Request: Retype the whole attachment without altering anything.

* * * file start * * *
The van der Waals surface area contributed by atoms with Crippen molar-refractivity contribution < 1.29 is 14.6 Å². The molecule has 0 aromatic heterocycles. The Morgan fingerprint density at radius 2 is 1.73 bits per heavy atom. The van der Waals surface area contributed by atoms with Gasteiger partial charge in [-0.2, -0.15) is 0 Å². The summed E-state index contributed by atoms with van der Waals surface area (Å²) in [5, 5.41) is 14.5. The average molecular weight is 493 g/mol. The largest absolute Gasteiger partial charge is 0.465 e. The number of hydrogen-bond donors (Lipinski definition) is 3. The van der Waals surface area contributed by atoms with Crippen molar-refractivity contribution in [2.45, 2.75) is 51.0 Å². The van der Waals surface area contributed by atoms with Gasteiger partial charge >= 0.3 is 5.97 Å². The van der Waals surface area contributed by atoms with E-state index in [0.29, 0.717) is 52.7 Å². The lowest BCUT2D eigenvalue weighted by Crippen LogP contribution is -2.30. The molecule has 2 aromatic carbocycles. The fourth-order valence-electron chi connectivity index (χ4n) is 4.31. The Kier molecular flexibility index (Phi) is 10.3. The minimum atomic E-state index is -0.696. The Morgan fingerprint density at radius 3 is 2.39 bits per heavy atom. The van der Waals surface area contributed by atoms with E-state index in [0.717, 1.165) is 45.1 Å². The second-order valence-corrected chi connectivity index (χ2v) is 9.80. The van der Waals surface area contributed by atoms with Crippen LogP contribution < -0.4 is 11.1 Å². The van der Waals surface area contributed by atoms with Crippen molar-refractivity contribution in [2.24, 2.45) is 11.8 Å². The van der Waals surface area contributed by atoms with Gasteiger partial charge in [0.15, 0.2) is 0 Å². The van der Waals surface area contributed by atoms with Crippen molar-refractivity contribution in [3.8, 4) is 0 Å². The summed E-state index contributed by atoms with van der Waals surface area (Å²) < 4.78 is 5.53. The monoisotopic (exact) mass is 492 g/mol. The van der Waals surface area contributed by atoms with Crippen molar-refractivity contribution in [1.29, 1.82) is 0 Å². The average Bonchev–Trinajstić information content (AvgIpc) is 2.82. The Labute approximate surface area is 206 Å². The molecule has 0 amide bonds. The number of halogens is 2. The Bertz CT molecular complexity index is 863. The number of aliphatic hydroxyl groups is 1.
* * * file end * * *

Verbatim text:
The van der Waals surface area contributed by atoms with Crippen molar-refractivity contribution < 1.29 is 14.6 Å². The molecule has 0 aromatic heterocycles. The Morgan fingerprint density at radius 2 is 1.73 bits per heavy atom. The van der Waals surface area contributed by atoms with Gasteiger partial charge in [-0.2, -0.15) is 0 Å². The summed E-state index contributed by atoms with van der Waals surface area (Å²) in [5, 5.41) is 14.5. The average molecular weight is 493 g/mol. The largest absolute Gasteiger partial charge is 0.465 e. The number of hydrogen-bond donors (Lipinski definition) is 3. The van der Waals surface area contributed by atoms with Crippen molar-refractivity contribution in [2.45, 2.75) is 51.0 Å². The van der Waals surface area contributed by atoms with Gasteiger partial charge >= 0.3 is 5.97 Å². The van der Waals surface area contributed by atoms with E-state index in [0.29, 0.717) is 52.7 Å². The lowest BCUT2D eigenvalue weighted by Crippen LogP contribution is -2.30. The molecule has 2 aromatic carbocycles. The fourth-order valence-electron chi connectivity index (χ4n) is 4.31. The Kier molecular flexibility index (Phi) is 10.3. The minimum atomic E-state index is -0.696. The Morgan fingerprint density at radius 3 is 2.39 bits per heavy atom. The van der Waals surface area contributed by atoms with E-state index in [0.717, 1.165) is 45.1 Å². The second-order valence-corrected chi connectivity index (χ2v) is 9.80. The van der Waals surface area contributed by atoms with Crippen LogP contribution < -0.4 is 11.1 Å². The van der Waals surface area contributed by atoms with Crippen molar-refractivity contribution in [2.24, 2.45) is 11.8 Å². The van der Waals surface area contributed by atoms with Gasteiger partial charge in [0.15, 0.2) is 0 Å². The van der Waals surface area contributed by atoms with Crippen molar-refractivity contribution in [3.8, 4) is 0 Å². The summed E-state index contributed by atoms with van der Waals surface area (Å²) < 4.78 is 5.53. The monoisotopic (exact) mass is 492 g/mol. The van der Waals surface area contributed by atoms with Crippen molar-refractivity contribution in [1.29, 1.82) is 0 Å². The average Bonchev–Trinajstić information content (AvgIpc) is 2.82. The Labute approximate surface area is 206 Å². The molecule has 0 amide bonds. The number of halogens is 2. The Bertz CT molecular complexity index is 863. The number of aliphatic hydroxyl groups is 1.